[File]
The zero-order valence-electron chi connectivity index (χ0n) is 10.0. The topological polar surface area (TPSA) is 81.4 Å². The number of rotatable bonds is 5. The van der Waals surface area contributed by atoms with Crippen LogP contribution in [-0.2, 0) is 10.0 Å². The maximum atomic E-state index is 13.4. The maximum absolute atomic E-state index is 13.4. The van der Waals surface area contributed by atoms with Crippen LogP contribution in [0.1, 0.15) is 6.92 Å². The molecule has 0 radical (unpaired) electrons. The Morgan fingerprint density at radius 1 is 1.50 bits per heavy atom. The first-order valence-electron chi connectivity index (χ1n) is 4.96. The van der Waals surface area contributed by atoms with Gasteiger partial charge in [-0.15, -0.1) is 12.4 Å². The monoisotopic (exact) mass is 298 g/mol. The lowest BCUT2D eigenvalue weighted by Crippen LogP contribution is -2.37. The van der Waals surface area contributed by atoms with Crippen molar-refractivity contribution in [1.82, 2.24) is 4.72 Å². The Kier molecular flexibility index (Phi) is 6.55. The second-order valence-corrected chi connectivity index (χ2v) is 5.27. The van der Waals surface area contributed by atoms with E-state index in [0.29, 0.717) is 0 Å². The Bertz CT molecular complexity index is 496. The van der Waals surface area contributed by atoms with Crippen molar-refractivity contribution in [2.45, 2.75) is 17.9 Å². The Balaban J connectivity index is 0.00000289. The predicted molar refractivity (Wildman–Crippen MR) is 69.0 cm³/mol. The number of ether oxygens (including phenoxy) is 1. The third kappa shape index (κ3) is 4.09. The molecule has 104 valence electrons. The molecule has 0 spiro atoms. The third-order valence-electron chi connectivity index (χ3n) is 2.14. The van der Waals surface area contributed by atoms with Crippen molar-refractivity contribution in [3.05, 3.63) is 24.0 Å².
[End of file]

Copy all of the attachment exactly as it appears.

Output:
The zero-order valence-electron chi connectivity index (χ0n) is 10.0. The topological polar surface area (TPSA) is 81.4 Å². The number of rotatable bonds is 5. The van der Waals surface area contributed by atoms with Crippen LogP contribution in [-0.2, 0) is 10.0 Å². The maximum atomic E-state index is 13.4. The maximum absolute atomic E-state index is 13.4. The van der Waals surface area contributed by atoms with Crippen LogP contribution in [0.1, 0.15) is 6.92 Å². The molecule has 0 radical (unpaired) electrons. The Morgan fingerprint density at radius 1 is 1.50 bits per heavy atom. The first-order valence-electron chi connectivity index (χ1n) is 4.96. The van der Waals surface area contributed by atoms with Gasteiger partial charge in [-0.15, -0.1) is 12.4 Å². The monoisotopic (exact) mass is 298 g/mol. The lowest BCUT2D eigenvalue weighted by Crippen LogP contribution is -2.37. The van der Waals surface area contributed by atoms with Crippen molar-refractivity contribution in [1.82, 2.24) is 4.72 Å². The Kier molecular flexibility index (Phi) is 6.55. The second-order valence-corrected chi connectivity index (χ2v) is 5.27. The van der Waals surface area contributed by atoms with E-state index in [0.29, 0.717) is 0 Å². The Bertz CT molecular complexity index is 496. The van der Waals surface area contributed by atoms with Crippen molar-refractivity contribution in [2.45, 2.75) is 17.9 Å². The Balaban J connectivity index is 0.00000289. The predicted molar refractivity (Wildman–Crippen MR) is 69.0 cm³/mol. The number of ether oxygens (including phenoxy) is 1. The third kappa shape index (κ3) is 4.09. The molecule has 104 valence electrons. The molecule has 0 spiro atoms. The third-order valence-electron chi connectivity index (χ3n) is 2.14. The van der Waals surface area contributed by atoms with Crippen molar-refractivity contribution in [3.05, 3.63) is 24.0 Å².